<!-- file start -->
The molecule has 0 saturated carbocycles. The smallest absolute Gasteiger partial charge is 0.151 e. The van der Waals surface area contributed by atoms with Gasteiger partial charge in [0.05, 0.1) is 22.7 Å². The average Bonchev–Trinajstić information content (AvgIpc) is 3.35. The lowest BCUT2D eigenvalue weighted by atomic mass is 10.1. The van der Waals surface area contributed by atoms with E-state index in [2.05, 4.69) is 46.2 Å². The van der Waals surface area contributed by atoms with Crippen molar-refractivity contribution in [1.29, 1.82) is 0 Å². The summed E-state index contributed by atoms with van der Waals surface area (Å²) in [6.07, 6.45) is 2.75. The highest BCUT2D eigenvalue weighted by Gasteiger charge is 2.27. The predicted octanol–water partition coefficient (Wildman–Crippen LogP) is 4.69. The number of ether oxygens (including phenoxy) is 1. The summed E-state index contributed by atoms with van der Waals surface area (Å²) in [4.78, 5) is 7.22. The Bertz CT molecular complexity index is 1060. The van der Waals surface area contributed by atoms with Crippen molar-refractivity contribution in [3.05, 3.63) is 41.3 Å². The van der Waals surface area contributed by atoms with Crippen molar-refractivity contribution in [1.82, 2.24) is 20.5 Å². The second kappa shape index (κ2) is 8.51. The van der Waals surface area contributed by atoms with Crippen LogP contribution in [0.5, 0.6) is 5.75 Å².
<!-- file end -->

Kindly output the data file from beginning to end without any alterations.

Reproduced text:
The molecule has 0 saturated carbocycles. The smallest absolute Gasteiger partial charge is 0.151 e. The van der Waals surface area contributed by atoms with Gasteiger partial charge in [0.05, 0.1) is 22.7 Å². The average Bonchev–Trinajstić information content (AvgIpc) is 3.35. The lowest BCUT2D eigenvalue weighted by atomic mass is 10.1. The van der Waals surface area contributed by atoms with E-state index in [2.05, 4.69) is 46.2 Å². The van der Waals surface area contributed by atoms with Crippen molar-refractivity contribution in [1.29, 1.82) is 0 Å². The summed E-state index contributed by atoms with van der Waals surface area (Å²) in [6.07, 6.45) is 2.75. The highest BCUT2D eigenvalue weighted by Gasteiger charge is 2.27. The predicted octanol–water partition coefficient (Wildman–Crippen LogP) is 4.69. The number of ether oxygens (including phenoxy) is 1. The summed E-state index contributed by atoms with van der Waals surface area (Å²) in [4.78, 5) is 7.22. The Bertz CT molecular complexity index is 1060. The van der Waals surface area contributed by atoms with Crippen molar-refractivity contribution in [3.05, 3.63) is 41.3 Å². The van der Waals surface area contributed by atoms with Crippen molar-refractivity contribution in [1.82, 2.24) is 20.5 Å². The second kappa shape index (κ2) is 8.51. The van der Waals surface area contributed by atoms with Crippen LogP contribution in [0.5, 0.6) is 5.75 Å².